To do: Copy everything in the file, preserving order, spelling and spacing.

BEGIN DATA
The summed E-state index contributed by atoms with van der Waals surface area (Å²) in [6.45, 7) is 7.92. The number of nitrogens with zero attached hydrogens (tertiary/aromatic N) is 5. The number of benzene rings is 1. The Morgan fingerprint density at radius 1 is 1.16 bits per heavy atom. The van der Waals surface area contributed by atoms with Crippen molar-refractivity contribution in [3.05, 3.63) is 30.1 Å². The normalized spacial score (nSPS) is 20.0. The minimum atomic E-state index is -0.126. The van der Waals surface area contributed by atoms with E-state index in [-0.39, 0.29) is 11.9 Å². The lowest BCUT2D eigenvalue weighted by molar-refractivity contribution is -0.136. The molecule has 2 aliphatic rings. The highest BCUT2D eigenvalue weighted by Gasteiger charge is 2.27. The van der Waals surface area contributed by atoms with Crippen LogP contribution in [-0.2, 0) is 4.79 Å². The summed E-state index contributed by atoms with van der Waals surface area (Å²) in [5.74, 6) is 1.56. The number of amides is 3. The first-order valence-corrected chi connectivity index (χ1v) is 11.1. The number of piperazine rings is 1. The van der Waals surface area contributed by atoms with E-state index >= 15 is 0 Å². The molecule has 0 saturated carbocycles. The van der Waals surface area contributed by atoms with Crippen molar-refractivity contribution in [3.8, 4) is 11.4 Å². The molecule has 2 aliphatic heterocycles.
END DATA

The summed E-state index contributed by atoms with van der Waals surface area (Å²) in [6.45, 7) is 7.92. The number of nitrogens with zero attached hydrogens (tertiary/aromatic N) is 5. The number of benzene rings is 1. The Morgan fingerprint density at radius 1 is 1.16 bits per heavy atom. The van der Waals surface area contributed by atoms with Crippen molar-refractivity contribution in [3.05, 3.63) is 30.1 Å². The normalized spacial score (nSPS) is 20.0. The minimum atomic E-state index is -0.126. The van der Waals surface area contributed by atoms with E-state index in [-0.39, 0.29) is 11.9 Å². The lowest BCUT2D eigenvalue weighted by molar-refractivity contribution is -0.136. The molecule has 2 aliphatic rings. The highest BCUT2D eigenvalue weighted by Gasteiger charge is 2.27. The van der Waals surface area contributed by atoms with Crippen LogP contribution in [-0.2, 0) is 4.79 Å². The summed E-state index contributed by atoms with van der Waals surface area (Å²) in [5.74, 6) is 1.56. The number of amides is 3. The first-order valence-corrected chi connectivity index (χ1v) is 11.1. The number of piperazine rings is 1. The van der Waals surface area contributed by atoms with E-state index >= 15 is 0 Å². The molecule has 0 saturated carbocycles. The van der Waals surface area contributed by atoms with Crippen molar-refractivity contribution in [3.8, 4) is 11.4 Å². The molecule has 2 aliphatic heterocycles.